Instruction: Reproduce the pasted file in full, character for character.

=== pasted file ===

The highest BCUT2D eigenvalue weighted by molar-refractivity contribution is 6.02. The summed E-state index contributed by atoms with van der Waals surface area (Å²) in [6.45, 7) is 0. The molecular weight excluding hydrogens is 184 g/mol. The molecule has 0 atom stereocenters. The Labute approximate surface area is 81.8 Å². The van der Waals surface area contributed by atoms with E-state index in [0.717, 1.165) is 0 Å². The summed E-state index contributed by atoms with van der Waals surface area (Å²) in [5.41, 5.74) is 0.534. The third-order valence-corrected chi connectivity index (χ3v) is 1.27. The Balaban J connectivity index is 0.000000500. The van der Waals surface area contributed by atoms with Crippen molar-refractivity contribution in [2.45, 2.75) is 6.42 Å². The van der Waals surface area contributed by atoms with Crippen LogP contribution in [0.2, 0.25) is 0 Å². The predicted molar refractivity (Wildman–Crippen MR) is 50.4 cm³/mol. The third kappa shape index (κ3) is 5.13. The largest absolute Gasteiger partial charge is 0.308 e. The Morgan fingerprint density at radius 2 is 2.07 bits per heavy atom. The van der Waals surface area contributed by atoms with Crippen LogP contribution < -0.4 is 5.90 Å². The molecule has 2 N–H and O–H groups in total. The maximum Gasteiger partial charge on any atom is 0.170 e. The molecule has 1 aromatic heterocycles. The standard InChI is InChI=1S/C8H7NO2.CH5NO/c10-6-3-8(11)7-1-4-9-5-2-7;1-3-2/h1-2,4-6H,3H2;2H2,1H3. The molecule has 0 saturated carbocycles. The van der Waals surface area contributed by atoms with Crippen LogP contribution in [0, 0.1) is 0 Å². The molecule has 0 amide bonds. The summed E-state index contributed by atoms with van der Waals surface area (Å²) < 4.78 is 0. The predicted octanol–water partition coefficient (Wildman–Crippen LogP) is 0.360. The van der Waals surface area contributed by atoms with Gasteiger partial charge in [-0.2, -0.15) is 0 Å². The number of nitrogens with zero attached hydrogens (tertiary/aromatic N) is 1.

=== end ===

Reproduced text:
The highest BCUT2D eigenvalue weighted by molar-refractivity contribution is 6.02. The summed E-state index contributed by atoms with van der Waals surface area (Å²) in [6.45, 7) is 0. The molecular weight excluding hydrogens is 184 g/mol. The molecule has 0 atom stereocenters. The Labute approximate surface area is 81.8 Å². The van der Waals surface area contributed by atoms with E-state index in [0.717, 1.165) is 0 Å². The summed E-state index contributed by atoms with van der Waals surface area (Å²) in [5.41, 5.74) is 0.534. The third-order valence-corrected chi connectivity index (χ3v) is 1.27. The Balaban J connectivity index is 0.000000500. The van der Waals surface area contributed by atoms with Crippen molar-refractivity contribution in [2.45, 2.75) is 6.42 Å². The van der Waals surface area contributed by atoms with Crippen LogP contribution in [0.2, 0.25) is 0 Å². The predicted molar refractivity (Wildman–Crippen MR) is 50.4 cm³/mol. The third kappa shape index (κ3) is 5.13. The largest absolute Gasteiger partial charge is 0.308 e. The Morgan fingerprint density at radius 2 is 2.07 bits per heavy atom. The van der Waals surface area contributed by atoms with Crippen LogP contribution < -0.4 is 5.90 Å². The molecule has 2 N–H and O–H groups in total. The maximum Gasteiger partial charge on any atom is 0.170 e. The molecule has 1 aromatic heterocycles. The standard InChI is InChI=1S/C8H7NO2.CH5NO/c10-6-3-8(11)7-1-4-9-5-2-7;1-3-2/h1-2,4-6H,3H2;2H2,1H3. The molecule has 0 saturated carbocycles. The van der Waals surface area contributed by atoms with Crippen LogP contribution in [0, 0.1) is 0 Å². The molecule has 0 amide bonds. The summed E-state index contributed by atoms with van der Waals surface area (Å²) < 4.78 is 0. The predicted octanol–water partition coefficient (Wildman–Crippen LogP) is 0.360. The van der Waals surface area contributed by atoms with Gasteiger partial charge in [-0.2, -0.15) is 0 Å². The number of nitrogens with zero attached hydrogens (tertiary/aromatic N) is 1.